In the 2008 RES study of 573 participants, the prevalence of waterclefts in the 491 participants with phakic eyes was 21.8%. This finding agrees with that of Deane et al.,7 who reported waterclefts in 17% of participants aged 55 to 74 years in an English population-based survey. Waterclefts are also age-related cataracts. In the present study, the mean age of the subjects was 66.8 years old (range 61 to 82 years), which is higher than that in Deane et al.'s study. Thus, the prevalence rate of waterclefts (ie, waterclefts combined with other types of lens opacity) was higher (72.0%) in our study. Durant et al.14 report that the body mass index, alcohol intake, vitamin status, sunlight, urea, creatinine, and uric acid are possible risk factors in the development of waterclefts.
Shun-Shin et al.15 suggest that changes at the membrane of the lens fiber tips may activate enzymes and inhibit the Na+/K+-ATPase pump (ie, sodium–potassium pump), resulting in waterclefts. Because some cortical cataracts and waterclefts may share an etiology and it has been suggested that cortical cataracts may be caused by disruption of the Ca2+ATPase pump (calcium pump), waterclefts may represent an early stage of cortical cataract development. Indeed, waterclefts can become opaque and appear similar to cortical cataracts.16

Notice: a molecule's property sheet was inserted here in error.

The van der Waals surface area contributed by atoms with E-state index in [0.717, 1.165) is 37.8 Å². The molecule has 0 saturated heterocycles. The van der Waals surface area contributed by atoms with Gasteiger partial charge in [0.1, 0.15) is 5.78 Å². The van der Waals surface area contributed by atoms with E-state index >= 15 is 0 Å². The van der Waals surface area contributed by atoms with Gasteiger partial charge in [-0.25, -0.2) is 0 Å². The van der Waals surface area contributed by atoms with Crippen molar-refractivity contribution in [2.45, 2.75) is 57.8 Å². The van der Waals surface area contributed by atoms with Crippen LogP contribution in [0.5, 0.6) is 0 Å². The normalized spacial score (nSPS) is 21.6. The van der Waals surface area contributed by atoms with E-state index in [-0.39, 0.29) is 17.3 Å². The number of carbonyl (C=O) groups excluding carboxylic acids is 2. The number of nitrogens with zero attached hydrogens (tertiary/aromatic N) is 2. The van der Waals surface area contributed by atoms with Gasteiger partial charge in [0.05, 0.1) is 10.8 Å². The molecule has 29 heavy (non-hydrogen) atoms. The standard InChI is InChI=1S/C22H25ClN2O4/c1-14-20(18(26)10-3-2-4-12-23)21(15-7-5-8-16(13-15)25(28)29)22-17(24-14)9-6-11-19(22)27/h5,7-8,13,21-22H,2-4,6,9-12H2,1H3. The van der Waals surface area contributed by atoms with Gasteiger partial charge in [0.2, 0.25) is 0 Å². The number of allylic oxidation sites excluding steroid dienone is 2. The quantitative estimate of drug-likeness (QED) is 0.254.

Cortical watercleft development occurs at double the frequency in the anterior lens cortex as in the posterior lens cortex. This may be due to the much greater flattening effect (with stronger shear force) on the anterior part of the lens than on the posterior part lens when going from the accommodated to the unaccommodated shape.17